Disney Has Not Tried To Copyright The Norse God Loki
The Walt Disney Company has not copyrighted Hakuna Matata, Dia de los Muertos and the Norse god Loki.
Facebook posts shared thousands of times claim that The Walt Disney Company tried to copyright the Swahili phrase "Hakuna Matata," the Mexican holiday Dia de los Muertos, and most recently the Norse god Loki. But intellectual property experts say these concepts are not original and therefore ineligible for copyright, and Disney says the posts demonstrate a misunderstanding of laws governing use of the terms.
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"Disney 1994: Tries to copyright the phrase Hakuna Matata. The Swahili rightfully calls them out. Disney 2017: Tries to copyright Dia de los Muertos, a Mexican religious holiday. They get called out on their bullshit pretty damn fast and cease on their attempt. Disney 2021: They now want to copyright an ancient Norse pagan deity," reads a June 21, 2021 post shared more than 10,000 times.
Screenshot of a Facebook post taken on June 25, 2021
Another Facebook post says: "Disney trying to copyright the deity Loki sounds like a sitcom-level ridiculous way to actually be cursed by the actual god Loki."
A copyright in the US protects "artistic, literary, or intellectually created works, such as novels, music, movies, software code, photographs, and paintings," while a trademark is "a word, phrase, design, or a combination" used on goods or services -- for example, a T-shirt or a mug.
Intellectual property law professor Christine Farley explained that a copyright "requires originality," but the concepts in the posts "are pre-existing and therefore not original."
In contrast, trademarking pre-existing words like Hakuna Matata, Dia de los Muertos, or Loki can be used to protect "any device that is used in commerce and distinguishes one entity's goods or services from another," the American University Washington College of Law professor said.
Farley cited Disney's trademark registration of "Hakuna Matata" -- which roughly translates as "no worries" -- on a T-shirt as an example.
Meanwhile, the company has a copyright for the original song of the same name in "The Lion King" movie.
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Julia Ross, an intellectual property lawyer and professor at Georgetown Law, agreed that copyright applies only to "the specific expression" of ideas, "and a person/corporation can only copyright original expressions (i.e., something that they create)."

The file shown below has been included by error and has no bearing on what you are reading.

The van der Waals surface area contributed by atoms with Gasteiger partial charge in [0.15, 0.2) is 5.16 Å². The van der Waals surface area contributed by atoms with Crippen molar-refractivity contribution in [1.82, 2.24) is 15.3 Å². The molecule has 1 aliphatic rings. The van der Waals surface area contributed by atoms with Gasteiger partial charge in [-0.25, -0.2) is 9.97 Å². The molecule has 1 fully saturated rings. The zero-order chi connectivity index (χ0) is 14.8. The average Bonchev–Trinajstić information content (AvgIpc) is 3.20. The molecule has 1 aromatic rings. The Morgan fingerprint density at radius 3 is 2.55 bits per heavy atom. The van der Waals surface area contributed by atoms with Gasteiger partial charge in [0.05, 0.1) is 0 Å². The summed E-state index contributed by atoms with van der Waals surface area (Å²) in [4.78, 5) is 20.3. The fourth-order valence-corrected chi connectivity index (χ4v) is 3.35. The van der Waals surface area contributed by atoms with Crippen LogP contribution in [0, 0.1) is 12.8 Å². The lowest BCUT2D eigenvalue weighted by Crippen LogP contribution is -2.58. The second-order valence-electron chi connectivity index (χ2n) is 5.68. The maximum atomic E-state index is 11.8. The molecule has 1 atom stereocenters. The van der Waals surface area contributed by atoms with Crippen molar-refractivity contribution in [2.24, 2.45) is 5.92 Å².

For Loki, she said: "To the extent that components of that character and the stories told about him were original and unique expressions of the idea of the pagan deity, they would be copyrightable, but the idea itself and just the name itself are not copyrightable."
A good test for trademark viability is whether a consumer would be misled by the origin of a product, said copyright law expert and Berkeley Center for Law & Technology professor Pamela Samuelson.
"Short phrases are never copyrightable," she said, and neither are holidays -- like Dia de los Muertos.
A spokeswoman for Disney responded to the social media claims: "Disney does not claim trademark and copyright for Norse gods or deities and their mythologies. Those are in public domain."
Instead, the company has trademarked "Marvel or Marvel Comics' versions of the character Loki. Disney is not the only company to do this," she said. "For context, there's more than 25 Loki trademarks registered in the US to other rights holders," calling the claims a "basic misunderstanding of trademark law."
Searching the US Patent and Trademark Office database for "Loki" indeed yields dozens of results for live trademarks beyond those of Marvel.
Screenshot of search results on the US Patent and Trademark Office's electronic search system, taken on June 25, 2021
An incident reported in June 2021 where online art marketplace Redbubble removed Loki-related artwork may have prompted the new wave of controversy on the topic. The Disney spokeswoman said the company did not ask that the content be taken down and that Redbubble reinstated the content following an investigation.
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Disney received backlash for attempts to secure trademark rights for "Hakuna Matata" and "Dia de los Muertos" commercial items, with critics calling the move cultural appropriation.
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